Rick Perry: GOP Is Too Timid To Call Social Security A Ponzi Scheme
WASHINGTON -- The fault lines of the next major policy debate are beginning to emerge as Texas Governor Rick Perry called out Republicans for refusing to label Social Security a "Ponzi scheme."
Speaking at the conservative Heritage Foundation to promote his new book, "Fed Up! Our Fight to Save America from Washington," the Texas Republican said that he had a tete-a-tete with presumptive Speaker John Boehner on Saturday. Over a couple of hours, the two touched base on the election results and upcoming legislative priorities. Top of the list, Perry said, was Social Security reform and the need to move oversight of the entitlement program away from the federal government and to the states.
"There have been a lot of political figures, totally and absolutely afraid to talk about [the fact] that Social Security is a Ponzi scheme," said Perry. "My eldest child is 27, my baby is 24 and they know, they know that Social Security is not going to be there for them. So let's talk about it. What are some of the options out there? And I think that is one of the great roles that governors can play, leading that conversation. Many of us would like to be in charge of those pension programs."
"The message from John Boehner is very clear, that he was listening Tuesday night and that finding the solutions to the challenges that face us as a country emanate from the states," he added.
Traversing the country to promote his book, Perry has driven a lot of speculation about a possible presidential bid. In that regard, bluntly calling out Republican lawmakers for their timidity on Social Security would seem like an effort to set the bar for other Republican White House aspirants. The facts are, of course, a bit fuzzy. Social Security can pay full benefits until 2037 and about 80% benefits indefinitely after. But policy minutiae isn't really Perry's point.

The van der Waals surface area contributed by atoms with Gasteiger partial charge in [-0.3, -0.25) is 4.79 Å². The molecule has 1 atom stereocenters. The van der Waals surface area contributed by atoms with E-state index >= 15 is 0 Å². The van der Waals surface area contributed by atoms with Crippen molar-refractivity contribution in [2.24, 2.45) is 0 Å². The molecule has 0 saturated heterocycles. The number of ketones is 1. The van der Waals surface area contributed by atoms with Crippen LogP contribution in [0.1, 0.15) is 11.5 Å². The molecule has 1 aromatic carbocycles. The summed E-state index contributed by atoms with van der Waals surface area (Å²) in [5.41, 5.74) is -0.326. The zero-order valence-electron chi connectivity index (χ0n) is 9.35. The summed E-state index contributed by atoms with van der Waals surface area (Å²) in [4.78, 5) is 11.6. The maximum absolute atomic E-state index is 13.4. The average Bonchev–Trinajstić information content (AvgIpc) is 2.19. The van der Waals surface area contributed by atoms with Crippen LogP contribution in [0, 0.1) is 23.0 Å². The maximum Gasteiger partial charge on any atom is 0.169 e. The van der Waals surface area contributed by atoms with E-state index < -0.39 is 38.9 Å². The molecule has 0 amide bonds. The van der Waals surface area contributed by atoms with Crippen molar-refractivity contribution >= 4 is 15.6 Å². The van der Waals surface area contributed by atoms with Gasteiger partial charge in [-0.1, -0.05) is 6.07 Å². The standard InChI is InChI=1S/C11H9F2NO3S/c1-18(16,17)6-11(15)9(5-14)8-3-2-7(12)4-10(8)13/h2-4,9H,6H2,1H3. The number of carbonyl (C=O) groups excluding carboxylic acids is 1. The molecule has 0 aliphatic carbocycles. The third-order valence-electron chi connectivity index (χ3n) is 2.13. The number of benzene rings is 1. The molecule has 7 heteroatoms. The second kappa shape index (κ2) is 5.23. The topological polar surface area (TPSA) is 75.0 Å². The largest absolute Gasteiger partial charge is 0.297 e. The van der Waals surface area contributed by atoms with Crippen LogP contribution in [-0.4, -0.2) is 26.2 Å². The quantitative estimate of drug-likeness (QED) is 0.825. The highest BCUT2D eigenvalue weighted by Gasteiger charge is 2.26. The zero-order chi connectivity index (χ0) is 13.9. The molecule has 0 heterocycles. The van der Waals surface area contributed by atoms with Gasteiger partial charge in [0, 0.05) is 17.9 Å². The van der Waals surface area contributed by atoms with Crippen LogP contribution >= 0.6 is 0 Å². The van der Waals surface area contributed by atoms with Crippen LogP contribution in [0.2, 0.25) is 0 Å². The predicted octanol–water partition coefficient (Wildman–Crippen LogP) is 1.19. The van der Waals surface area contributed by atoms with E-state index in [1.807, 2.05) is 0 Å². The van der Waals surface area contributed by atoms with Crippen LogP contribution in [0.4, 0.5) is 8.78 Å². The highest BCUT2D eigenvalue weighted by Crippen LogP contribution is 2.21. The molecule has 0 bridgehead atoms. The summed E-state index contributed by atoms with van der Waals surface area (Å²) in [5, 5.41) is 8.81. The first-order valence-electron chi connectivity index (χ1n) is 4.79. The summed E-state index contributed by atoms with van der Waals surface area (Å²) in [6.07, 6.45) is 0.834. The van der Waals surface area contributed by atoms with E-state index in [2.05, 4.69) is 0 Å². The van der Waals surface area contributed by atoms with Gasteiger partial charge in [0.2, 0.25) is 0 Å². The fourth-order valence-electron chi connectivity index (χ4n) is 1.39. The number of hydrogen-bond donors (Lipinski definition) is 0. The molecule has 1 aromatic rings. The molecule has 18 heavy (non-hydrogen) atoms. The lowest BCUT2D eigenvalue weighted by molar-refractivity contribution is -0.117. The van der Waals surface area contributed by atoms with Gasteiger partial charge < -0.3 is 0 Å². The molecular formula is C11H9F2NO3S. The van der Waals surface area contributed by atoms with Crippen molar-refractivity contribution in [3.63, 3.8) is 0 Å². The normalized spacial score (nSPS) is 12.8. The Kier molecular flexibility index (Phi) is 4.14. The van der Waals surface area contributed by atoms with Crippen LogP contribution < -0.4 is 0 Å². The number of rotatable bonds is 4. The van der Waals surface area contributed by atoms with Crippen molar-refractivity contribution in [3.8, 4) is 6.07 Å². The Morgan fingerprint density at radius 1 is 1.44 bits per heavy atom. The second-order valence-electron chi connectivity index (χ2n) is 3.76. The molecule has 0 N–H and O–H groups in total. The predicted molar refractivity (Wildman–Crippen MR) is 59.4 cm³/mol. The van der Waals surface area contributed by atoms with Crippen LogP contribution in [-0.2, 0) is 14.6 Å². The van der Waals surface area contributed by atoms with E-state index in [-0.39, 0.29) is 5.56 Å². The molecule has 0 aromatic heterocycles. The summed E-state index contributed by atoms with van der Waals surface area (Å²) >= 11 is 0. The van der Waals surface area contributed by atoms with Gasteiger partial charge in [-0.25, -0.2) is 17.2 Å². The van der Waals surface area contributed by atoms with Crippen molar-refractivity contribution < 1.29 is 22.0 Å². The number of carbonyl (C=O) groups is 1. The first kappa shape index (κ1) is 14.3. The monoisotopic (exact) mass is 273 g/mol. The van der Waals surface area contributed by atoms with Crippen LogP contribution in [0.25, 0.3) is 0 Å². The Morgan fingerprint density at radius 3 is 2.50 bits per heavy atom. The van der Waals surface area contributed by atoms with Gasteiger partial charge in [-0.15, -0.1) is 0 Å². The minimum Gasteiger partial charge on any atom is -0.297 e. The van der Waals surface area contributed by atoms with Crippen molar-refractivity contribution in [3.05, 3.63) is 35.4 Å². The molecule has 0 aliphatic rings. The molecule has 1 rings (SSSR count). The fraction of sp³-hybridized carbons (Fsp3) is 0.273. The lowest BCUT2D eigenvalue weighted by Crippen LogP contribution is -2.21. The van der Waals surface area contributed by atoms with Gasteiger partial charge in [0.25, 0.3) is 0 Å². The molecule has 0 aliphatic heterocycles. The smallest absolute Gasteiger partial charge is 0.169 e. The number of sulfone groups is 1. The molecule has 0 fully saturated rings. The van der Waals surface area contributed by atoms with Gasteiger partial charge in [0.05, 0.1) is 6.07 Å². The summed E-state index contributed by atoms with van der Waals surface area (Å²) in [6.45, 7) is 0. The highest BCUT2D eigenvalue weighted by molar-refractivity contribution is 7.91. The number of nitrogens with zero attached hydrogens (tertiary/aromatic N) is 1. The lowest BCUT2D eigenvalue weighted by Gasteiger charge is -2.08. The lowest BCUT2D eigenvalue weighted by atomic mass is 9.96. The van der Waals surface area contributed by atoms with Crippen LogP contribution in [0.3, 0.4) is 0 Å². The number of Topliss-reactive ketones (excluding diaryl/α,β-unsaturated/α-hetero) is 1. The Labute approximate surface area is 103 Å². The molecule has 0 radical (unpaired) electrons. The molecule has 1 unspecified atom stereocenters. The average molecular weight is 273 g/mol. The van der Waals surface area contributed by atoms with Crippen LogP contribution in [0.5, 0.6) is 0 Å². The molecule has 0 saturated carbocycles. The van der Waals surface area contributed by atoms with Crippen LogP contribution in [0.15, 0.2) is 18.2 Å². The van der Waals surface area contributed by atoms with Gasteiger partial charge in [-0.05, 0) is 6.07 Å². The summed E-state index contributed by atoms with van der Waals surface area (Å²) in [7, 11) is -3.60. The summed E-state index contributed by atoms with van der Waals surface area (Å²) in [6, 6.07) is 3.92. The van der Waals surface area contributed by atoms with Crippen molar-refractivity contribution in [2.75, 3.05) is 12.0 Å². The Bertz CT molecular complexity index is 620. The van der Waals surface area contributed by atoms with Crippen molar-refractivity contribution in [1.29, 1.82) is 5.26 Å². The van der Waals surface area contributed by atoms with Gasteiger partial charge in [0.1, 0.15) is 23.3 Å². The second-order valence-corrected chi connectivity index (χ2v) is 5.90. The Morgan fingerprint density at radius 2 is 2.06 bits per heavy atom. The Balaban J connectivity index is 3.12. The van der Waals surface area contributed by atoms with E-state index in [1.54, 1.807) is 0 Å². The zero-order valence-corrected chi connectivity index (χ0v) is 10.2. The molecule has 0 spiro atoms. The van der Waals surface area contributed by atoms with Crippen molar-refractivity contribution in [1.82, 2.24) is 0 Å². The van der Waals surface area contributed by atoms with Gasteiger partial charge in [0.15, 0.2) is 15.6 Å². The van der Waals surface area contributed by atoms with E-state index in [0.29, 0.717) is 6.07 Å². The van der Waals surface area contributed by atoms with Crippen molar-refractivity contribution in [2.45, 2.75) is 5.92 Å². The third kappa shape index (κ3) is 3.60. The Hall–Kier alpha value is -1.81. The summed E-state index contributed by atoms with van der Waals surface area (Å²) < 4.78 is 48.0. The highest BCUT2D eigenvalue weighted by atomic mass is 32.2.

The governor, fresh off winning a third term in office, offered a customary dismissal of any 2012 talk, though in a rather counterintuitive way. He cited the book as evidence that he wouldn't fare well in a campaign for the White House -- "If you need a reason, Exhibit A, that I'm not running for the presidency is, I wrote this book."
But if he personally is keeping 2012 at arm's distance, he isn't shy about weighing in on the prospects of other potential candidates.
"The health-care plan out of Massachusetts, I will suggest to you, is too much like the health-care plan that was passed in Washington," Perry told a separate gathering of reporters Monday morning, in a shot at Mitt Romney's White House hopes.